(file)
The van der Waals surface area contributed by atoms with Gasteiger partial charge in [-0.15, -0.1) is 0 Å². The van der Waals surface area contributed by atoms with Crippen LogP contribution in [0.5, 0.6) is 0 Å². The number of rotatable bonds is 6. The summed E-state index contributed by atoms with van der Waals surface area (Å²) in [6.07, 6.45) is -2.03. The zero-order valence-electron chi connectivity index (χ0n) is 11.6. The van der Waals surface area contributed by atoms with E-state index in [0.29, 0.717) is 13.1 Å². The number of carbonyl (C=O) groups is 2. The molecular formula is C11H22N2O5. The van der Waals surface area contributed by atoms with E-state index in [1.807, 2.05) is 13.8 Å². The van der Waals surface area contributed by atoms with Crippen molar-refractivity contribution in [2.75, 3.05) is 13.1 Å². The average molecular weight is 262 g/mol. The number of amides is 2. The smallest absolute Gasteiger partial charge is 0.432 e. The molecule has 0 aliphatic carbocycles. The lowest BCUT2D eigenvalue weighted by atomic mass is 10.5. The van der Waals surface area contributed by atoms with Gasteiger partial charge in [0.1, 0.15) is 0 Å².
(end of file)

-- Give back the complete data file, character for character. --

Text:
The van der Waals surface area contributed by atoms with Gasteiger partial charge in [-0.15, -0.1) is 0 Å². The van der Waals surface area contributed by atoms with Crippen LogP contribution in [0.5, 0.6) is 0 Å². The number of rotatable bonds is 6. The summed E-state index contributed by atoms with van der Waals surface area (Å²) in [6.07, 6.45) is -2.03. The zero-order valence-electron chi connectivity index (χ0n) is 11.6. The van der Waals surface area contributed by atoms with E-state index in [0.29, 0.717) is 13.1 Å². The number of carbonyl (C=O) groups is 2. The molecular formula is C11H22N2O5. The van der Waals surface area contributed by atoms with E-state index in [1.807, 2.05) is 13.8 Å². The van der Waals surface area contributed by atoms with Crippen molar-refractivity contribution in [2.75, 3.05) is 13.1 Å². The average molecular weight is 262 g/mol. The number of amides is 2. The smallest absolute Gasteiger partial charge is 0.432 e. The molecule has 0 aliphatic carbocycles. The lowest BCUT2D eigenvalue weighted by atomic mass is 10.5. The van der Waals surface area contributed by atoms with Gasteiger partial charge in [0.1, 0.15) is 0 Å².